Folks at the National Park Service were buzzing this week over an effort to have the superintendents of the national parks lobby Congress on a bill that funds improvements in roads and bridges in the park system.
Apparently, some of the nearly 400 superintendents -- all of whom are career employees -- were unhappy with a June 4 "Dear Superintendent" letter from Jeffrey K. Taylor of the NPS legislative and congressional affairs office here.
"As you may or may not know, the Highway Re-Authorization Bill (SAFETEA) will be coming up in conference, possibly within the next week," Taylor wrote. "I ask you to call your Congressman and have he or she urge" House members from "your state to strip the section, marked on the attachment, from the bill." (The section involves a formula for allocating the money.)
Apparently some superintendents didn't feel they should be lobbying Congress. A conference call was arranged Monday afternoon with NPS Deputy Director Donald W. Murphy.
We all know how sensitive Murphy is about employees' lobbying Congress. NPS officials quickly suspended -- and are trying to fire -- U.S. Park Police Chief Teresa C. Chambers in part for violating a federal rule against using her position to lobby Congress.
Chambers's "lobbying" consisted of talking to The Washington Post about budget shortfalls and staffing shortages. Murphy said a federal rule bars an official in her position from such "lobbying."
In a follow-up letter to the superintendents on Tuesday, Murphy recapped the conference call.
"As I stated in the conference call," Murphy said, "I apologize for any confusion created by [Taylor's] letter regarding the role superintendents should play regarding the passage of legislation." But, he said, "both the NPS and [Interior] Department solicitor's offices confirmed that the June 4th letter requesting you to contact your House member regarding the [bill] was legal and does not fall within the lobbying restrictions" of the federal anti-lobbying law.
"However, it remains our policy and practice not to engage in this type of activity irrespective of its legality," he said, and Headquarters was going to take care of the lobbying. "Therefore, please disregard the June 4th letter . . . and do not contact your individual House member regarding the Department's position on the SAFETEA bill."
So maybe if Chambers had gone up to the Hill and "urged" House members to increase her budget -- instead of talking to the press -- she would not have been in such violation of that rule.
Right Story, Wrong Name
Where does the press come up with that stuff? CNN's legendary Larry King interviewed former president George H.W. Bush and his wife, Barbara, Wednesday and asked them about a story in the New York Times that Mrs. Bush wanted Donald T. Regan, President Ronald Reagan's chief of staff, fired. Mrs. Bush quite rightly denounced that as inaccurate.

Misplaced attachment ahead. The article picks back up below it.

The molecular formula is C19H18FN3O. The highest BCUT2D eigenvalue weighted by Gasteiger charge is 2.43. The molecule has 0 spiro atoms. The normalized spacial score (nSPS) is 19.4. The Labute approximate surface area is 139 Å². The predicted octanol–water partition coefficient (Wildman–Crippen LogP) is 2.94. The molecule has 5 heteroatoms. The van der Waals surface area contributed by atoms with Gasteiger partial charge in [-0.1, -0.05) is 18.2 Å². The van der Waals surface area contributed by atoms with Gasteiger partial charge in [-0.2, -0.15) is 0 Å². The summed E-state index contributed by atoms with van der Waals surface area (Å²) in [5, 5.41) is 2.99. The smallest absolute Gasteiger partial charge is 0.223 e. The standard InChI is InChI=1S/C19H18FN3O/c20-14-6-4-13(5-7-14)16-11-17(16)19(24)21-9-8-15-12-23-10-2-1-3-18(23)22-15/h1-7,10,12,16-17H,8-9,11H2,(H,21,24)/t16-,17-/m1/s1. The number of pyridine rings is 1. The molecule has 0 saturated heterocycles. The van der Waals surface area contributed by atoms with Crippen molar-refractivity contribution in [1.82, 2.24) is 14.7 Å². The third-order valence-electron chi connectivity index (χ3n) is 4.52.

Actually, the Times article was about then-Vice President Bush, not his wife.
"What they had in there was totally inaccurate in terms of fact," said Bush I, who noted that he had seen the article.
"Where does a story like that come from, then?" King asked.
Where indeed? As the Times pointed out, this one came from a book called "My Turn," Nancy Reagan's autobiography, in which she talks of Bush's telling her that Regan should be axed.
She told Bush she agreed and asked him to tell her husband.
"Nancy," he said, "that's not my role."
"That's exactly your role," Mrs. Reagan replied, according to her book. "But as far as I know, George Bush never spoke to Ronnie about Don Regan."
Bush told King that he did in fact talk to Regan about leaving, but only after the president asked him to.
Republicans Who Rate
Amidst the outpourings of grief, these have been days of highest anxiety, bordering on panic, we hear, for some Washington Republicans. The worry? Would they get an invitation to the funeral at the National Cathedral today.
There would be only about 1,000 tickets left (including spouses) for Nancy Reagan to send out after about 3,000 went to lawmakers, diplomats and other official folks.
First, there was the concern over whether the fax would come telling them there would be an invite.
Then, the worry that maybe there would be a mix-up, or the fax would be inaccurate and the invitation wouldn't come through.
And yesterday, trembling hands all over Washington slowly turned over the invitations to see the color of the little mark on the back.
That's how they would know if they rated primo spots or had been relegated to the cheap seats in back.
Next time, Montana Rep. Dennis Rehberg might follow the lead of a fellow Montana Republican, Sen. Conrad Burns. During their visit to Kazakhstan over Memorial Day weekend, their hosts invited them for a little horseback ride in the mountains after dinner. Burns demurred.
But Rehberg, a rancher among other things, accepted, despite having had a few vodka toasts at dinner. As his office explains it, Rehberg is used to Western saddles with pommels, but Kazakh saddles don't have those. So Rehberg had trouble dismounting and ended up on his rear. A nearby horse startled.
Result: one broken rib, a few others bruised and an extra couple days in Kazakhstan.